Thursday, May 27th, 2004
10:31 pm - Sports on Screen  
Did some retail therapy tonight. I hate it when stores that I frequent change their layouts. I went nuts this evening trying to figure out where Newbury's moved their comics. Finally found them tucked away behind the used CDs. Picked up the latest Legion and JLA, and the first issue of Joss's Astounishing X-Men. (Yes, I know it's misspelled. More fun that way.) I also got a copy of Bend It Like Beckham, and Belle & Sebastian's Tigermilk album, which Jon B claims is their best. We'll see. Later on, I stopped at BJ's, and got Buffy S6, and Major League.

Bend It Like Beckham is a movie that a lot of my friends have insisted that I must see because I used to coach a women's soccer team. It's okay. The art imitates life thing happened. I often had players miss games due to weddings. We once had to play with only eight players because not only was one of my players getting married, her entire wedding party were players, too. OTOH, when another one of the players got married, she postponed her honeymoon a day so she could play the day after the wedding.

I liked it well enough. It's all warm and fuzzy and stuff, and the dad turned out alright. The soccer scenes were pretty bad, especially the final free kick. The problem with sports movies is that a lot of the actors in them aren't very good athletes. It's gotten noticebly better lately, but in a lot of early baseball movies the baseball scenes are painful to watch. The most famous of these is The Pride of the Yankees, with Gary Cooper as Lou Gehrig. Gehrig was lefthanded. Cooper was not, and was bad enough trying to swing a bat righthanded that they didn't even bother having him bat lefty. They gave him a reversed uniform, filmed him batting righty, and then flipped the film. (I sympathize with Cooper. I was able to hit lefthanded when I was a kid, but somewhere along the line I lost the ability.)

As I said recent movies are better. It probably started with The Natural. Redford could hit, catch, and pitch, and most of the rest of the players were actual minor leaguers, so it all looked good. Bull Durham had Costner who is very good, and Tim Robbins, who really wasn't, but Nuke was supposed to look goofy. Major League isn't as good a movie as those, but the on field action was excellent, probably the best of any baseball film.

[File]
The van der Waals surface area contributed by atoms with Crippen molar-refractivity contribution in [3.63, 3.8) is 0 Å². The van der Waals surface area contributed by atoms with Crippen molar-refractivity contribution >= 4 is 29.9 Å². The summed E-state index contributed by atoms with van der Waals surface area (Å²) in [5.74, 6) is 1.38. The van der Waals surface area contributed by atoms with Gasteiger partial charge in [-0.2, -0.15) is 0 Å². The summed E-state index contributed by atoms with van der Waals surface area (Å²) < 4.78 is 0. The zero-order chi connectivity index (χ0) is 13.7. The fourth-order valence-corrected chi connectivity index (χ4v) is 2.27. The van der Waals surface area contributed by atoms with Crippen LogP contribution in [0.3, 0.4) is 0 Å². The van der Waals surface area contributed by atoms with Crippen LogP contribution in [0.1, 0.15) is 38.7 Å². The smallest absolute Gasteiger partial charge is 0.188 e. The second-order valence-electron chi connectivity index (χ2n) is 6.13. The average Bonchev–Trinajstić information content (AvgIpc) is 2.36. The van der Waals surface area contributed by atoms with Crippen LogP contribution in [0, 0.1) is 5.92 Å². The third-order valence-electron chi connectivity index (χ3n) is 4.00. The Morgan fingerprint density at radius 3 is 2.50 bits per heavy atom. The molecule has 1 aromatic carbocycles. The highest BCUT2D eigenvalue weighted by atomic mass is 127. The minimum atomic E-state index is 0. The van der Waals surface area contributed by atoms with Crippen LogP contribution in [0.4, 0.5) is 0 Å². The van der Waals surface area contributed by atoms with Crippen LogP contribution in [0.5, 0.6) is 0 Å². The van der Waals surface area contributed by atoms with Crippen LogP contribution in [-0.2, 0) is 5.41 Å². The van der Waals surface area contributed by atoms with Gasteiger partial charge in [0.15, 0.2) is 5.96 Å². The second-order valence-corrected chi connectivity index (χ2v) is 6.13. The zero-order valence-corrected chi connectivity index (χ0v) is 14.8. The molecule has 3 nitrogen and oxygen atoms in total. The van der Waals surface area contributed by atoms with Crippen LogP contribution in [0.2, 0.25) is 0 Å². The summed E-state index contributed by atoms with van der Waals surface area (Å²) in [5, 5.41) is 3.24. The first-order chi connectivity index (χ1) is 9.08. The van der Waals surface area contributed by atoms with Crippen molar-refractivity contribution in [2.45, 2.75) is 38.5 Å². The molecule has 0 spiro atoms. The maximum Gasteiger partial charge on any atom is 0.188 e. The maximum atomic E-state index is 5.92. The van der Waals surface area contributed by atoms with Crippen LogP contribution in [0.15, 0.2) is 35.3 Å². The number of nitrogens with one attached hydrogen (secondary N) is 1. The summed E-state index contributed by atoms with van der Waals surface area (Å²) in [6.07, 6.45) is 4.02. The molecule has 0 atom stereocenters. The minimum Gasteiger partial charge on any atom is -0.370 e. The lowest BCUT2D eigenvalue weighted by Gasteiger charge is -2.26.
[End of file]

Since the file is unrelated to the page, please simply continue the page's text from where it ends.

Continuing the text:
So, who are the best players among the actors? Costner for sure. Wesley Snipes was invited to spring training by a team after he did Major League (he declined). Dennis Haysbert did the Major League movies and Mr. Baseball with Tom Selleck, who also can play. (I saw Selleck and Costner participate in a celebrity Home Run Derby event before an All Star game a few years ago, and they both hit balls out. Matt Damon, OTOH NSM.) Charlie Sheen looked perfect pitching in the Major League movies, and looked good playing center field in Eight Men Out.
Current Mood: sporty
Current Music: "The State I am in" - Belle & Sebastian
( Post a new comment )
serenada: backserenada on May 27th, 2004 - 08:47 pm
Welcome to my world of watching SMG hit things every week.
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smonsterbite: choco cracksmonsterbite on May 28th, 2004 - 05:05 am
What ita said.

You know, I didn't think most of the BiLB stuff was that bad, but the final free kick was just... awful. Was the goalie even conscious? Shame it was such a pivotal scene, too.

I love it anyway. I own it.
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Teppy: coffeestephl on May 28th, 2004 - 06:42 am
While I thought Bend it Like Beckham was a sweet movie, and I know nothing about soccer (and therefore couldn't really tell if it sucked or not), I really disliked the way that absolutely every single plot conflict-y issue was wrapped up in a neat happy bow by the end.
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DXMachinadxmachina on May 28th, 2004 - 07:26 am
It's a feel good movie. Everything had to be wrapped up. It's a rule of the form.

One of my players left the team when she got a job as women's coach at UC-Santa Cruz (she'd previously been the coach at URI, but the buttheads there screwed her over), so I had these moments of picturing the girls playing against her team.

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